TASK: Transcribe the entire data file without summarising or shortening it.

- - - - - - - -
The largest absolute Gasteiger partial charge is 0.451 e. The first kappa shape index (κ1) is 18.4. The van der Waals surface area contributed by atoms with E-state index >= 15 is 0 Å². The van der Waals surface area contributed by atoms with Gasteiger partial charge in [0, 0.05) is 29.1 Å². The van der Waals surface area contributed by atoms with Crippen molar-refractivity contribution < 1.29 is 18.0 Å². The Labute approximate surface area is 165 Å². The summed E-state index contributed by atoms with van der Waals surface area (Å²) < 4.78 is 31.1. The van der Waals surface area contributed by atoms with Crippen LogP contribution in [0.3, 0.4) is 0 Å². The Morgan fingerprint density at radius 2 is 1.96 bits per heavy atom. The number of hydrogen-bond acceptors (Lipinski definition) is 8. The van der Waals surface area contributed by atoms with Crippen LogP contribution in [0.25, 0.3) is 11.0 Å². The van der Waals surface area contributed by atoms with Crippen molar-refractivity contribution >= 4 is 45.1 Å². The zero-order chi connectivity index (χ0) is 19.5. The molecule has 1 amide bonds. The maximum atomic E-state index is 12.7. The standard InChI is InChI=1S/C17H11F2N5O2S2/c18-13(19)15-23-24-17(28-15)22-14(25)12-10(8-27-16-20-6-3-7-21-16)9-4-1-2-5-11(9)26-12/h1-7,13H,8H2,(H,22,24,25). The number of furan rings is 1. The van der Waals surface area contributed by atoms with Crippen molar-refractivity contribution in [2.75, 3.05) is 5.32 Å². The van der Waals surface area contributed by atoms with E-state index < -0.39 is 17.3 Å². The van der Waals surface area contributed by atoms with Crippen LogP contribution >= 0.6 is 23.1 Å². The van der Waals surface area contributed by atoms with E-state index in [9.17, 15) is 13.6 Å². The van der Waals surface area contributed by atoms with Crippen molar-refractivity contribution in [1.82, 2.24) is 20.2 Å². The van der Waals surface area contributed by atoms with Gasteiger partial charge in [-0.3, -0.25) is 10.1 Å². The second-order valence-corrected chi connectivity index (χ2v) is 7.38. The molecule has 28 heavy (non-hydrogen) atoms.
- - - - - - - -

The largest absolute Gasteiger partial charge is 0.451 e. The first kappa shape index (κ1) is 18.4. The van der Waals surface area contributed by atoms with E-state index >= 15 is 0 Å². The van der Waals surface area contributed by atoms with Gasteiger partial charge in [0, 0.05) is 29.1 Å². The van der Waals surface area contributed by atoms with Crippen molar-refractivity contribution < 1.29 is 18.0 Å². The Labute approximate surface area is 165 Å². The summed E-state index contributed by atoms with van der Waals surface area (Å²) < 4.78 is 31.1. The van der Waals surface area contributed by atoms with Crippen LogP contribution in [0.3, 0.4) is 0 Å². The Morgan fingerprint density at radius 2 is 1.96 bits per heavy atom. The number of hydrogen-bond acceptors (Lipinski definition) is 8. The van der Waals surface area contributed by atoms with Crippen LogP contribution in [0.25, 0.3) is 11.0 Å². The van der Waals surface area contributed by atoms with Crippen molar-refractivity contribution >= 4 is 45.1 Å². The zero-order chi connectivity index (χ0) is 19.5. The molecule has 1 amide bonds. The maximum atomic E-state index is 12.7. The standard InChI is InChI=1S/C17H11F2N5O2S2/c18-13(19)15-23-24-17(28-15)22-14(25)12-10(8-27-16-20-6-3-7-21-16)9-4-1-2-5-11(9)26-12/h1-7,13H,8H2,(H,22,24,25). The number of furan rings is 1. The van der Waals surface area contributed by atoms with Crippen molar-refractivity contribution in [2.75, 3.05) is 5.32 Å². The van der Waals surface area contributed by atoms with E-state index < -0.39 is 17.3 Å². The van der Waals surface area contributed by atoms with Crippen LogP contribution >= 0.6 is 23.1 Å². The van der Waals surface area contributed by atoms with E-state index in [9.17, 15) is 13.6 Å². The van der Waals surface area contributed by atoms with Crippen molar-refractivity contribution in [1.82, 2.24) is 20.2 Å². The van der Waals surface area contributed by atoms with Gasteiger partial charge in [-0.3, -0.25) is 10.1 Å². The second-order valence-corrected chi connectivity index (χ2v) is 7.38. The molecule has 28 heavy (non-hydrogen) atoms.